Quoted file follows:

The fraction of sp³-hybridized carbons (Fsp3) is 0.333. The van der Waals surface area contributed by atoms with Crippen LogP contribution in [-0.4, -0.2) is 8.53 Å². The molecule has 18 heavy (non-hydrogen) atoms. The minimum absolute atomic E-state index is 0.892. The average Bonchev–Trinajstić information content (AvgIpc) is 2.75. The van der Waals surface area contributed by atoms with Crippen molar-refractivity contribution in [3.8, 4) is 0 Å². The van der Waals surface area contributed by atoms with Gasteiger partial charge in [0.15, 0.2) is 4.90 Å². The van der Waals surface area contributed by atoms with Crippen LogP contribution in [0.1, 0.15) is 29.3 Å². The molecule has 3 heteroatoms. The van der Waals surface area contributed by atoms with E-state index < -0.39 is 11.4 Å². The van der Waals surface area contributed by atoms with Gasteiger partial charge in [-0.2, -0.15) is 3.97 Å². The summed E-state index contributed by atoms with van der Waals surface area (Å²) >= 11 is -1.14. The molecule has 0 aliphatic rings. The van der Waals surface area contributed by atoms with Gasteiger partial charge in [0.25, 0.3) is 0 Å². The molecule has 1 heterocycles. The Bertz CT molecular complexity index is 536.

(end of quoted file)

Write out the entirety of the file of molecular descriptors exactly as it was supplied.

The fraction of sp³-hybridized carbons (Fsp3) is 0.333. The van der Waals surface area contributed by atoms with Crippen LogP contribution in [-0.4, -0.2) is 8.53 Å². The molecule has 18 heavy (non-hydrogen) atoms. The minimum absolute atomic E-state index is 0.892. The average Bonchev–Trinajstić information content (AvgIpc) is 2.75. The van der Waals surface area contributed by atoms with Crippen molar-refractivity contribution in [3.8, 4) is 0 Å². The van der Waals surface area contributed by atoms with Gasteiger partial charge in [0.15, 0.2) is 4.90 Å². The van der Waals surface area contributed by atoms with Crippen LogP contribution in [0.1, 0.15) is 29.3 Å². The molecule has 3 heteroatoms. The van der Waals surface area contributed by atoms with E-state index < -0.39 is 11.4 Å². The van der Waals surface area contributed by atoms with Gasteiger partial charge in [-0.2, -0.15) is 3.97 Å². The summed E-state index contributed by atoms with van der Waals surface area (Å²) >= 11 is -1.14. The molecule has 0 aliphatic rings. The van der Waals surface area contributed by atoms with Gasteiger partial charge in [0.25, 0.3) is 0 Å². The molecule has 1 heterocycles. The Bertz CT molecular complexity index is 536.